Dr. Anthony Fauci thanked America’s health care workers, who “every single day put themselves at risk” during the pandemic, even as he acknowledged that PPE shortages had contributed to the deaths of more than 3,600 of them.
“We rightfully refer to these people without hyperbole — that they are true heroes and heroines,” he said in an exclusive interview with The Guardian. The deaths of so many health workers from covid-19 are “a reflection of what health care workers have done historically, but putting themselves in harm’s way by living up to the oath they take when they become physicians and nurses,” said Fauci.
KHN and The Guardian have tracked health care workers’ deaths throughout the pandemic in the “Lost on the Frontline” database. More than 3,600 health worker deaths have been tallied in the database, considered the most authoritative accounting in the country.
Personal protective equipment — including gloves, gowns and critical masks — have been in short supply since the pandemic began and heightened the toll. The U.S. is the world’s largest importer of PPE, which made it especially vulnerable to the demand shock and export restrictions that hit the global market last spring.
“During the critical times when there were shortages was when people had to use whatever was available to them,” said Fauci. “I’m sure that increased the risk of getting infected among health care providers.”
Shortages were compounded by the federal government’s failure to maintain a national stockpile of personal protective equipment, and the Trump administration’s refusal to order more domestic manufacturing of PPE. That left health workers to use trash bags as gowns, reuse N95s for weeks and, at times, go totally without gloves.
The shortages led to protests by health workers, who said working amid the pandemic without equipment left them like “sheep going to slaughter.” Nina Forbes, a nurse at an assisted living facility, was forced to wear a trash bag at times, according to her daughter, and later died. A year into the pandemic, gowns and gloves remain in short supply, according to the Food and Drug Administration.
Nearly 560,000 Americans have died in the covid pandemic, with many more experiencing long-term symptoms of covid.
Health workers have been especially vulnerable through the pandemic, as they have treated patients through early waves when the lack of personal protective equipment was especially acute, through summer surges and a disastrous peak in the winter.
A study of health workers in the U.S. and the United Kingdom in The Lancet found health workers are three times more likely than the general public to become infected with the covid virus, with disproportionate impacts on minority health workers.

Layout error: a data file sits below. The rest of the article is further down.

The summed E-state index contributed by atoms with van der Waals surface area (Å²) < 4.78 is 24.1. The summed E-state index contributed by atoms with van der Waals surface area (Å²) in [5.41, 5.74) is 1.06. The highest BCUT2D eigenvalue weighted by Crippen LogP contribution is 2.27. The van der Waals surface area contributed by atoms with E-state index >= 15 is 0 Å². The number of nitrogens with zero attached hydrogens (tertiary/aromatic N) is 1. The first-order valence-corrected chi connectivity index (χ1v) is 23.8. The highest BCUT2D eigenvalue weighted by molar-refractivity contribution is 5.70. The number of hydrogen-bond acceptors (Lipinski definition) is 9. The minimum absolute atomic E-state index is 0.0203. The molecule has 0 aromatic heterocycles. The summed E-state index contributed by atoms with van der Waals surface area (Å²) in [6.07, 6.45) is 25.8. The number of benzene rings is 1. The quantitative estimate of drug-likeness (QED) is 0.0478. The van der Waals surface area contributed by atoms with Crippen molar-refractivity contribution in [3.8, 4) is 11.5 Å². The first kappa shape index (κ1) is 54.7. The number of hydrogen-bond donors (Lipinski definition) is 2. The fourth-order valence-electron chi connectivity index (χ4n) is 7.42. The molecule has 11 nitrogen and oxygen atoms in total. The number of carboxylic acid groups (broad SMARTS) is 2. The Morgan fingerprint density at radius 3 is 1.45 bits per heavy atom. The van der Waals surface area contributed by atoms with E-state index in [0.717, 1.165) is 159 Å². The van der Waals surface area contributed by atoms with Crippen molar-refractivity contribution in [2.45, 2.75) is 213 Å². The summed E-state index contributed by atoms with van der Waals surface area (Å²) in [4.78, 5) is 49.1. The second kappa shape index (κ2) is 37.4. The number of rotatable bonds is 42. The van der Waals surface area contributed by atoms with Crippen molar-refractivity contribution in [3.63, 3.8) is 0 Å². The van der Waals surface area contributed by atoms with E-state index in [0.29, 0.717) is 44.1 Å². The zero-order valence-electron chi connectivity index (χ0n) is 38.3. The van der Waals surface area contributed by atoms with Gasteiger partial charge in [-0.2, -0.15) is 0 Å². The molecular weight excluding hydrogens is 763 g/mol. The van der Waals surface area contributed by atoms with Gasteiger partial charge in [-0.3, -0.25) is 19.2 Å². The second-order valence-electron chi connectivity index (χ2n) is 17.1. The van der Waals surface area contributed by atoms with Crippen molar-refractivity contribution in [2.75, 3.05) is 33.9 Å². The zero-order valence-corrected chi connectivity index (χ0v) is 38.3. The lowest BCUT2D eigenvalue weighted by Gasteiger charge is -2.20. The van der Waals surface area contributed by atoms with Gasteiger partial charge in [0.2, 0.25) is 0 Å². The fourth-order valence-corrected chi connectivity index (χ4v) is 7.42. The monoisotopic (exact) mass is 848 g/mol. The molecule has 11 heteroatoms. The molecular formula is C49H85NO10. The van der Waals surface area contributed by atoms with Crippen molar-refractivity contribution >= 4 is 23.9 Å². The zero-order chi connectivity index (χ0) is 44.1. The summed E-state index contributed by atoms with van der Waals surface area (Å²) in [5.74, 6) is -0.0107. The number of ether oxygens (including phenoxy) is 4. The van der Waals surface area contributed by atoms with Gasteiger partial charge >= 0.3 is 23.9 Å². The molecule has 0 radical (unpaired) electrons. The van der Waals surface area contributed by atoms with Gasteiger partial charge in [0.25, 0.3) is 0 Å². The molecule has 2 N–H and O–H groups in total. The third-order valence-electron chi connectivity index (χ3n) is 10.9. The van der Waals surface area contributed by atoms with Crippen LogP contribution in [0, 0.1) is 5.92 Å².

“It’s very clear when you just go to the media and see the images on television — the stress and the strain on the faces of health care providers, nurses, doctors, other people involved in the health care enterprise,” said Fauci.
Nevertheless, the U.S. government has failed to systematically count health worker deaths. Members of Congress, the Health and Human Services Department and academic reports have cited The Guardian and KHN’s reporting as the most comprehensive. A growing chorus of policy experts and unions have called for a comprehensive count of health worker deaths.
“We certainly want to find an accurate count of the people who die,” said Fauci, without noting when the government should undertake such an effort. “Certainly, that’s something I think would fall under the auspices of the federal government.”
Even as the vaccine rollout picks up speed, health workers continue to be imperiled. More than 400 died between the time the rollout began and late February. Infections among vaccinated health workers have steeply declined, but because deaths are a lagging indicator of the spread of covid, some health workers will have been sickened before widespread vaccination.
At the same time, immunity to coronaviruses generally wanes over time and variants may blunt the efficacy of some vaccines. A global shortage of vaccines means dozens of poor nations have not inoculated a single person. Advocates argue this has led to a global “vaccine apartheid,” which will contribute to the continued emergence of variants. Both scenarios could imperil health workers anew and necessitate a new round of adult mass vaccination.
Studies into the duration of immunity for vaccines, and variants’ impact on vaccines, are ongoing. “If we’re going to need to do boosting with a variant-specific boost, [we] will be prepared for it because we’re already doing a study,” Fauci said, with such research taking place at the National Institute of Allergy and Infectious Diseases, which he leads. Even so, “it looks like our ability to protect against variants with the standard vaccine might be better than we anticipated.”
Regardless of how future vaccination campaigns play out, Fauci said, U.S. policymakers should learn from what has transpired over the past year.
“We better make sure the lesson we will learn is that we will never again be in a situation where people who are putting their health and their safety on the line don’t have the appropriate equipment to protect themselves safely,” he said.
This story was produced by KHN (Kaiser Health News), a national newsroom that produces in-depth journalism about health issues. Together with Policy Analysis and Polling, KHN is one of the three major operating programs at KFF (Kaiser Family Foundation). KFF is an endowed nonprofit organization providing information on health issues to the nation.